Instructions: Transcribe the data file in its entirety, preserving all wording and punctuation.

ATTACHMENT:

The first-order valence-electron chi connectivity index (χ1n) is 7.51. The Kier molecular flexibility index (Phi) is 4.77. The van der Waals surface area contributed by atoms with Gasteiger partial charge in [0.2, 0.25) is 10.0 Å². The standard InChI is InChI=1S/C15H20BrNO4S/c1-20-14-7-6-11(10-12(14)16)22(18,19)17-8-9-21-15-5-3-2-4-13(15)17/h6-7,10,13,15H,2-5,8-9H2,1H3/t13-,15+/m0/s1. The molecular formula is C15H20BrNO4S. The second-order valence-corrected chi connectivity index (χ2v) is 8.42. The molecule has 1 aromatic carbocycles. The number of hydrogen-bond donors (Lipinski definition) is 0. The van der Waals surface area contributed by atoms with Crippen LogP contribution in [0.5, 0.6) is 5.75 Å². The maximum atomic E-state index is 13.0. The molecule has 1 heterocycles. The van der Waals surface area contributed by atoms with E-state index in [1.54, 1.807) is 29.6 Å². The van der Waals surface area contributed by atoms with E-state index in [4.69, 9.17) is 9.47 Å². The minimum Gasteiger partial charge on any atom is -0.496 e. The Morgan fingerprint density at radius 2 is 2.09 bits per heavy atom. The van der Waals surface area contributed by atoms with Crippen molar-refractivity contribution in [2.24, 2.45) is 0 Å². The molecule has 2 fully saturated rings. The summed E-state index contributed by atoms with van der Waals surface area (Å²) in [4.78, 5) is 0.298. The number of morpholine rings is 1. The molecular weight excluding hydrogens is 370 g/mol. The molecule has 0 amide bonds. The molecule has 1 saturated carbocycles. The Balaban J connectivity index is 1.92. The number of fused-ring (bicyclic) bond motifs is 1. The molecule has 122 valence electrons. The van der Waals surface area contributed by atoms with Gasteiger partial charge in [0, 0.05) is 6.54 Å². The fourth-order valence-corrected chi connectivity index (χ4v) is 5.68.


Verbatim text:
The first-order valence-electron chi connectivity index (χ1n) is 7.51. The Kier molecular flexibility index (Phi) is 4.77. The van der Waals surface area contributed by atoms with Gasteiger partial charge in [0.2, 0.25) is 10.0 Å². The standard InChI is InChI=1S/C15H20BrNO4S/c1-20-14-7-6-11(10-12(14)16)22(18,19)17-8-9-21-15-5-3-2-4-13(15)17/h6-7,10,13,15H,2-5,8-9H2,1H3/t13-,15+/m0/s1. The molecular formula is C15H20BrNO4S. The second-order valence-corrected chi connectivity index (χ2v) is 8.42. The molecule has 1 aromatic carbocycles. The number of hydrogen-bond donors (Lipinski definition) is 0. The van der Waals surface area contributed by atoms with Crippen LogP contribution in [0.5, 0.6) is 5.75 Å². The maximum atomic E-state index is 13.0. The molecule has 1 heterocycles. The van der Waals surface area contributed by atoms with E-state index in [1.54, 1.807) is 29.6 Å². The van der Waals surface area contributed by atoms with E-state index in [4.69, 9.17) is 9.47 Å². The minimum Gasteiger partial charge on any atom is -0.496 e. The Morgan fingerprint density at radius 2 is 2.09 bits per heavy atom. The van der Waals surface area contributed by atoms with Crippen molar-refractivity contribution in [2.24, 2.45) is 0 Å². The molecule has 2 fully saturated rings. The summed E-state index contributed by atoms with van der Waals surface area (Å²) in [4.78, 5) is 0.298. The number of morpholine rings is 1. The molecular weight excluding hydrogens is 370 g/mol. The molecule has 0 amide bonds. The molecule has 1 saturated carbocycles. The Balaban J connectivity index is 1.92. The number of fused-ring (bicyclic) bond motifs is 1. The molecule has 122 valence electrons. The van der Waals surface area contributed by atoms with Gasteiger partial charge in [0, 0.05) is 6.54 Å². The fourth-order valence-corrected chi connectivity index (χ4v) is 5.68.